People who are looking for easy money might think they'll get it at machines that look like ATMs that recycle cell phones and give you cash in return.
It sounds like a "green" plan that might net you some bucks.
But law enforcement officers say you might not be the only person thinking about getting cash from your phone. A thief might be thinking about your phone that way too.
That's what happened to a Cleveland woman on a recent Friday night. She and her friend were leaving a busy Lee Road restaurant in Cleveland Heights when they were confronted by two men who tried to grab their purses. The women fought them off until one of the men pulled out a gun, and, as the woman described it, "He racked the chamber."
They handed over their bags.
"I was shaking with rage," said the Cleveland woman, who asked that her name not be used. She called Cleveland Heights police, and, within hours, they found the two women's handbags, dumped -- with their wallets intact.
The only thing missing from their purses were their iPhones.
"The police told us there actually is a great market for these phones that is, in fact, encouraged by the electronic kiosks that are in malls where people can just take a phone -- whether it's theirs or somebody else's -- and put the phone into the kiosk and make money. I had no idea this was happening."
North Olmsted Prosecutor Mike Gordillo knows about it -- because there is such a kiosk at the Great Northern Mall.
"My opinion is these things are vending machines for thieves," he says. "It really encourages the criminal here."
The kiosks are owned by the San Diego-based company ecoATM, which bills the machines as an environmentally friendly way for people to recycle their phones -- and unless they are old models, like flip phones, get some money back in the process.
The machines accept not only cell phones, but iPods, iPads and other tablets.
College students Kevin Nass and Matthew Hamman had never seen a phone-for-cash machine until they encountered the one at Great Northern.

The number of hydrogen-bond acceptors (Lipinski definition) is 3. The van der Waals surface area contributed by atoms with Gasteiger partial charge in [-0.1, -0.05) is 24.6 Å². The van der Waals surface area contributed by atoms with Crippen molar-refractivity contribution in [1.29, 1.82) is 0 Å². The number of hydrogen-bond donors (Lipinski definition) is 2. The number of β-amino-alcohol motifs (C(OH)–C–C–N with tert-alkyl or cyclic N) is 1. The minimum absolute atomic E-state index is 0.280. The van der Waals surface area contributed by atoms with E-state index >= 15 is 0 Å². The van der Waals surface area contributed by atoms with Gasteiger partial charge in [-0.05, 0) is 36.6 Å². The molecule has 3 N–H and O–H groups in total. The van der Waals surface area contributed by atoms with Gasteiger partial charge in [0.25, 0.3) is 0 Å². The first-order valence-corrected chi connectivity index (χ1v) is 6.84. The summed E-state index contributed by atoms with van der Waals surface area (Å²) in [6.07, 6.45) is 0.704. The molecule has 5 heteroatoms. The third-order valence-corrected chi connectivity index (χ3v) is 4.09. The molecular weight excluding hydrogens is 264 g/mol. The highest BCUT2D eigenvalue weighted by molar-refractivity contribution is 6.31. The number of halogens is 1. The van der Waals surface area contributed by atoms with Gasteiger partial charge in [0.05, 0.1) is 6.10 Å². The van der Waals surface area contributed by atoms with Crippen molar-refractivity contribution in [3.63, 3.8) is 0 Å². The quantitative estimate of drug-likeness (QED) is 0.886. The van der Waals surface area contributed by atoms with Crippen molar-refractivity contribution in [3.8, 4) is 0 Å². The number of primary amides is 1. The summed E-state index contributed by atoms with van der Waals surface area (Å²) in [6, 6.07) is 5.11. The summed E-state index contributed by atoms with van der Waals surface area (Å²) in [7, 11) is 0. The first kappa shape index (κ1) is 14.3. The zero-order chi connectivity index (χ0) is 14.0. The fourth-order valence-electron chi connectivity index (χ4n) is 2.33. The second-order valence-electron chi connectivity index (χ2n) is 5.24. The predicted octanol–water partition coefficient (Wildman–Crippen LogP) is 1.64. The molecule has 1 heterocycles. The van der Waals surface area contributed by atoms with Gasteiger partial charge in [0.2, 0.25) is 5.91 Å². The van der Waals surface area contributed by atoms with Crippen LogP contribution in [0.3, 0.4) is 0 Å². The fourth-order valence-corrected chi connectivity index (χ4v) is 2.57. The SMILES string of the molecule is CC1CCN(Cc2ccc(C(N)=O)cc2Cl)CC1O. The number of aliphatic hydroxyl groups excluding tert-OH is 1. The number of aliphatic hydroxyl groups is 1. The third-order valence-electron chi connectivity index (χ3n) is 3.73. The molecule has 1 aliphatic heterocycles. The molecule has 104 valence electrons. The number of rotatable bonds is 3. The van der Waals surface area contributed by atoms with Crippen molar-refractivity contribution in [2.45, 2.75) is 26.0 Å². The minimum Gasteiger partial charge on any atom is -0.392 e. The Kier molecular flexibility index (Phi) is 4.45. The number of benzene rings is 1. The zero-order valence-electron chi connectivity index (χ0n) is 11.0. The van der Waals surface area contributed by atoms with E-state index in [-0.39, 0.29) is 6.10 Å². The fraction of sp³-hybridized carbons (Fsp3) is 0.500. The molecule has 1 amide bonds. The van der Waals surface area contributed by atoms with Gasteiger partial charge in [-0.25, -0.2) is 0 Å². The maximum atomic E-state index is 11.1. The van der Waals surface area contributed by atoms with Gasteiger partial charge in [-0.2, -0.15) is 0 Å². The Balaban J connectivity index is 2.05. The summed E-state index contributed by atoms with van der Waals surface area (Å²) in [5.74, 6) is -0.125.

"It's probably an easy way to get rid of phones if they were to take one," Nass said of thieves.
And Hamman, a student at Cleveland State University, says he knows that's happening. The university frequently sends out email alerts to students warning them to be careful when they are walking around campus with their phones out. Because iPhones are such desirable targets, Hamman says the practice of thieves grabbing them has become known as "Apple-picking."
He and Nass were not impressed with the money the ecoATM was offering for the models of cell phones they owned. Both said they would do better using a service like Craigslist.
Some shoppers in North Olmsted weren't aware of the cell phone kiosk.
"Now what they're promoting are people to go steal phones, so they can get some cash out of it," said Fidaa Lahoud.
Dustin Hannah noted that the holiday shopping season might also trigger an increase in cell phone thefts.
"I mean, people are kind of desperate, especially at this time of year," he said.
Kissie Hoffman said she didn't know about the mall kiosk but thought it was a bad idea.
"I don't think that's advisable," she said. "I don't think that is something they should have over there."
EcoATM says it works very hard to deter theft and has put a number of security measures in place at the kiosks. People who use them must provide a driver's license and a thumb print -- and they get their photo taken, which would provide a record, should law enforcement authorities need it. The company also recently hired Max Santiago, former deputy commissioner of the California Highway Patrol, as its director of law enforcement relations.
But not everyone believes that ecoATM's measures are sufficient.
As the Cleveland woman who faced down an armed robber said: "Cell phone goes in, money comes out. Incredible. It's an electronic fence."
City councils in at least two cities -- Riverside, Calif., and Baltimore -- have outlawed the cell phone kiosks.